Dredging project muddies debate
over Wal-Mart site
By Jeff Dankert
Winona Daily News
With a 225,000-square-foot Menards store up and running
and news of a possible Wal-Mart Supercenter opening up
next door, the city's stated plans for Riverbend Industrial
Park have materialized quickly.
Squeezed for development space and applying a standard
that commercial growth is needed to sustain an economy,
Winona aggressively pursued a dredge-and-fill project
to create commercial land.
From 1999 to 2001, 1.6 million cubic feet of sand and
silt were dredged from Lake Winona and dumped on land
owned by the Winona Port Authority and on 13 of 27 acres
owned by Badger Foundry. The Badger land, which is now
owned by Menards, is a part of the 106 acres in Riverbend
now covered by sand and sediment dredged from the lake.
The filled land was designed for something the size of
Menards with room to spare. And along came Wal-Mart, which
has its eye on 20 acres of the land once owned by Badger
and now owned by Menards. News of the giant retailer's
plans has upset some Winona business owners and residents.
"Wal-Mart is a global vacuum cleaner that sucks
profits out of local communities and transfers that wealth
into its centralized self," Winona County Commissioner
Dwayne Voegeli, a member of a group organized in opposition
to the proposed store, said in a recent e-mail.
The Arkansas-based company operates about 3,200 Wal-Mart
and Sam's Club stores in the United States and another
1,200 stores worldwide, including outlets in Germany,
Great Britain, Brazil, Argentina and Korea. In the 12-month
period that ended April 30, it reported revenue of about
$248 billion and earnings of $8.1 billion.
When it comes to debating the merits of Wal-Mart coming
to Winona, city officials have remained detached from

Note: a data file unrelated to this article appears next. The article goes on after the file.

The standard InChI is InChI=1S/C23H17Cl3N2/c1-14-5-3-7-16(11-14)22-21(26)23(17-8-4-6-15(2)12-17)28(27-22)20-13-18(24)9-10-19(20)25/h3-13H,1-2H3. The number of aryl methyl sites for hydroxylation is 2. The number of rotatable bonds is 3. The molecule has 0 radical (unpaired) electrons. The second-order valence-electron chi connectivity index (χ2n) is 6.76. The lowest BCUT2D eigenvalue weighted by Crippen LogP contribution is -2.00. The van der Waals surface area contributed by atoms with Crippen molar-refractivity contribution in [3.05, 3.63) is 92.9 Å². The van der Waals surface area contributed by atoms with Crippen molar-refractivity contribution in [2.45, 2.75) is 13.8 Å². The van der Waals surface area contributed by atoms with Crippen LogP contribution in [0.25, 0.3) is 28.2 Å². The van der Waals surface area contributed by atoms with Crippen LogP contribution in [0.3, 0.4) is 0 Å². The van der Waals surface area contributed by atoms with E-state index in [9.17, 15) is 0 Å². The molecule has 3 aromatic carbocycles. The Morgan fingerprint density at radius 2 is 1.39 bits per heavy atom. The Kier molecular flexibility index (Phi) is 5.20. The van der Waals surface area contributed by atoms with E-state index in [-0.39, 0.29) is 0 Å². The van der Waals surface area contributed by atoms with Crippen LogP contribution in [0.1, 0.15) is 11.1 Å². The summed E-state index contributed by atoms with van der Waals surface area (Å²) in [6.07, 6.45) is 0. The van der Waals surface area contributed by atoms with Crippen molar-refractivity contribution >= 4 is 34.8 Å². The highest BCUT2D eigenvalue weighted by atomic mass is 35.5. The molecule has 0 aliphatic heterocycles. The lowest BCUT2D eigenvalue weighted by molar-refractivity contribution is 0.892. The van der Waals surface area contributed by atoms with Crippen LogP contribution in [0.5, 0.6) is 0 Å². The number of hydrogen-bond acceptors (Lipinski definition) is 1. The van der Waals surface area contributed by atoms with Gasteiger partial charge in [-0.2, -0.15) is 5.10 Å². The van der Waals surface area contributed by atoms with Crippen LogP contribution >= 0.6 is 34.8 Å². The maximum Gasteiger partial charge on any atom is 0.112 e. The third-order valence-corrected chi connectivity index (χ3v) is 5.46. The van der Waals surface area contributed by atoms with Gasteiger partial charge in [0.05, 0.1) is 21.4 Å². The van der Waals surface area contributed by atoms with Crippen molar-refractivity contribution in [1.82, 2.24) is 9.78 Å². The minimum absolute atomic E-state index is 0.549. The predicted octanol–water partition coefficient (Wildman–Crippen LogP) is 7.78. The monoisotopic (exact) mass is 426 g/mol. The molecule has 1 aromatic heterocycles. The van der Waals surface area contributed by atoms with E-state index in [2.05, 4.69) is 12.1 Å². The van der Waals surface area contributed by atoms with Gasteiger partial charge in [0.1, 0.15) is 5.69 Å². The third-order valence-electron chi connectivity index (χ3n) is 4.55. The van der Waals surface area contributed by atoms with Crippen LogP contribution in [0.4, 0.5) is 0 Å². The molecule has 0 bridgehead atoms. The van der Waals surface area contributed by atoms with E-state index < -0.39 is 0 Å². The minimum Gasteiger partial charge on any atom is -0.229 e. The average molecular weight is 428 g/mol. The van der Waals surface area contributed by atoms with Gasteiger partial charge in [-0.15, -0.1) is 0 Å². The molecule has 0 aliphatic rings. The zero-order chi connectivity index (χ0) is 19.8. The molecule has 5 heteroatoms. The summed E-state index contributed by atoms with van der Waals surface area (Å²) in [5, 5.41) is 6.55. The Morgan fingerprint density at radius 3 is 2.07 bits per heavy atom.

the fracas. The Port Authority forged a development agreement
with Menards, requiring the Eau Claire, Wis.-based home-improvement
chain to develop its Riverbend land into retail stores.
With the ink dried and set on that agreement, the city
feels obligated to work with Menards and Wal-Mart, said
Judy Bodway, Winona director of economic development and
Port Authority assistant executive secretary.
"As long as they meet all of our codes and requirements
we'll just continue to work with them," she said.
"In the development agreement, (Menards) must have
other retailers. We don't specify who those have to be,
but we require that they have other retailers."
Menards bought 42 acres of land in Riverbend -15 acres
from the Port Authority and 27 acres from Badger Foundry.
Menards built its store on the 15 acres and convinced
Wal-Mart to sign a purchase agreement for 20 acres of
the former Badger property.
The remaining seven acres in a strip along Frontenac
Drive is to be sold by Menards to smaller retailers.
The road to a possible Wal-Mart began in the fall of
1998. Winona voters approved, 58 percent to 42 percent,
a local option half-percent sales tax and $20 car sales
fee to fund a massive public works project to dredge sediment
from East Lake Winona and fill lowlands in Riverbend.